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The Age of Innocence

The Age of Innocence

The Age of Innocence, by Edith Wharton, contains many flat, static characters representing Old New York society. At the apex of that society is Mr. and Mrs. Henry van der Luyden. As the narrator describes, their appearances are rare, but yet these few appearances provide more than enough information for the reader to “know” the characters. This information comes from several sources. The first is the narrator, when most of Old New York society is described. The second reference involves Newland Archer and Mrs. Mingott’s seeking of approval of the van der Luydens and the exchanges that took place. The final instance is the rare occasion of a dinner at the van der Luyden home and the occurrences here. From the information here, readers develop a complete picture of the van der Luydens. At the end of chapter VI, the narrator describes the hierarchy of Old New York. The last family described is the van der Luydens. The narrator writes, “…the van der Luydens…stood above all of them” (50). The narrator blatantly tells us that the van der Luydens are the highest “ranking” family of Old New York society. Just previous to this, the narrator informs the reader that they descended from both British and French aristocracy, supporting the fact that the van der Luydens are the most revered family. Next the narrator makes it known to readers that “[Mrs.] and Mr. van der Luyden were so exactly alike… neither had ever reached a decision without prefacing it by [a] mysterious conclave” (52), this conclave being, “I shall first have to talk this over with my husband/wife.” This shows that, one, the van der Luydens cannot be characterized separately for they are exactly alike, and, two, they consult each other before making decisions. Once again the narrator brings forward, quite openly, information about said characters. The narrator’s informing the reader of such facts sets up the reasoning behind the character’s motivations, and the reactions of other characters. One of such instances involves Archer and Mrs. Mingott’s seeking of the advice of the van der Luydens. First, it is important to note that double-checking one’s plans, as Archer does here, indicates the high status of the van der Luydens. Archer and Mrs. Mingott’s having to ask another family for the “proper” thing to do proves their dominance over society and that they are the experts of “good form.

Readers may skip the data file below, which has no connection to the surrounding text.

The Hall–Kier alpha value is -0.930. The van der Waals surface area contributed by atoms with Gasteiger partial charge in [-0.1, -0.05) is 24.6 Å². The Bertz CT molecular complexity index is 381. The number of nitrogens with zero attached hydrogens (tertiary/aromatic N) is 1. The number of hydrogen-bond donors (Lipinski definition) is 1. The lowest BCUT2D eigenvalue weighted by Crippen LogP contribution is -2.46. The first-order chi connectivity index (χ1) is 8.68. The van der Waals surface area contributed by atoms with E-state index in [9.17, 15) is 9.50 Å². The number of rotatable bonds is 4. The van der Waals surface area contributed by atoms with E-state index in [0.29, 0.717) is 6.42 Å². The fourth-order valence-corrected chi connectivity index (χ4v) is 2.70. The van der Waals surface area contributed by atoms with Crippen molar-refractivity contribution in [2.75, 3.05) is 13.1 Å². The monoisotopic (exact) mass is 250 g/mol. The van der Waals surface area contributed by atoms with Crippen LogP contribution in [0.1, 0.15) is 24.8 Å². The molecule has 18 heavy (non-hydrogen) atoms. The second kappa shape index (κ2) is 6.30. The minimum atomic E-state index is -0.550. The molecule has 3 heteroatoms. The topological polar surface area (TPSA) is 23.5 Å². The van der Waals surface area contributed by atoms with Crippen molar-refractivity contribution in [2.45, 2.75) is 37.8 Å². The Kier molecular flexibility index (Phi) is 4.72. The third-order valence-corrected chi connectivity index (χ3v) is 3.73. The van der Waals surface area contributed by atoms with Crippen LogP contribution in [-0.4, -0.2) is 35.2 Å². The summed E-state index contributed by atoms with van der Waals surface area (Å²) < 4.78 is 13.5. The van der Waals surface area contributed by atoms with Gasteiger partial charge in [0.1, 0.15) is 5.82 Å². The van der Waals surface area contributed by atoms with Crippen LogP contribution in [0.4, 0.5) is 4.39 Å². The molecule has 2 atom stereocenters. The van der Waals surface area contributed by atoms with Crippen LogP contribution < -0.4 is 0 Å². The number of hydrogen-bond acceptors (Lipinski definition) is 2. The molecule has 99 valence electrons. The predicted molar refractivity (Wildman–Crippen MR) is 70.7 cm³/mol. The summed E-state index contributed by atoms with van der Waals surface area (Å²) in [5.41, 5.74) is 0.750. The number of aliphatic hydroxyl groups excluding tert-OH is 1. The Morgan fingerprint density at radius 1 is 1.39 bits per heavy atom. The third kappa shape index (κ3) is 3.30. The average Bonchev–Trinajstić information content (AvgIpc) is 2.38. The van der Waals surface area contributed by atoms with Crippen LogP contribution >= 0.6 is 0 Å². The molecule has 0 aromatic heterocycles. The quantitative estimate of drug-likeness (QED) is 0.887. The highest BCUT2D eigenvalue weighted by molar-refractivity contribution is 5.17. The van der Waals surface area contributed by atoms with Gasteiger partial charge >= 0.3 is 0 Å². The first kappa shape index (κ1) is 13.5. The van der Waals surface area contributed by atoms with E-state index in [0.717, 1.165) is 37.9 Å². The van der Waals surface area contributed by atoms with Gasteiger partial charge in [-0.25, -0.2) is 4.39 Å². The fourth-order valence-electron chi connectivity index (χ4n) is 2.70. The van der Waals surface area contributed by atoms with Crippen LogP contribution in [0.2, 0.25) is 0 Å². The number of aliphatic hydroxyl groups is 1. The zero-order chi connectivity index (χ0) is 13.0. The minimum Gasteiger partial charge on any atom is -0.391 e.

After the Bomb by Gloria Miklowitz

After the Bomb

After the Bomb written by Gloria Miklowitz is a thrilling novel that takes place before, during, and after a bomb which supposedly was sent from Russia by accident. L.A. and surrounding cities are all altered by the disastrous happening.

Philip Singer a teenager is in a position as leader of the family. His brother Matt is awfully sick, possibly from radiation, his father was away at work during the blast and for all Philip knows he might be dead, and his mother was desperately injured and needs immediate attention. Hospitals are flooded with injured and dying people and the government doesn’t send help for a few days. The badly injured don’t even get the chance to be helped because the hospitals have to send the ones that are likely going to live to hospitals that specialize in burns. His mother is so badly burned that the hospitals put her on the bottom of the list to be flown to burn centers. By the end of the novel Philip has taken charge, snuck his mom ahead to be flown to a burn center, and in a sense saved his town from thirst. He truly survived the terror, shock, and danger of the bomb.

The novel goes through a couple of settings such as, Philip’s struggle to keep his family alive, and the conflict between the nature of a nuclear bomb against the Los Angeles area. When the bomb hits he is playing around in a playroom shelter with his brother and his girlfriend. They go out to find out what had happened and found burning houses, their house only left with one wall, rubble on the ground, debris all over the place, and people running frantically for shelter. Philip’s brother became sick after finding his mother and bringing her back down to the shelter, and found that his mother had been burnt severely and needed immediate medical attention. Philip struggles to keep his brother from getting even more sick than he was and to bring his mother to a hospital. Philip’s family weren’t the only people affected by the bomb. the entire surrounding area of Los Angeles was pounded by a devastating bomb. Churches, Hospitals, and streets were flooded with sick, dying, and even dead people. Hospitals that were built to only withstand 200 people now have thousands, and hospitals lack food, doctors, and water.

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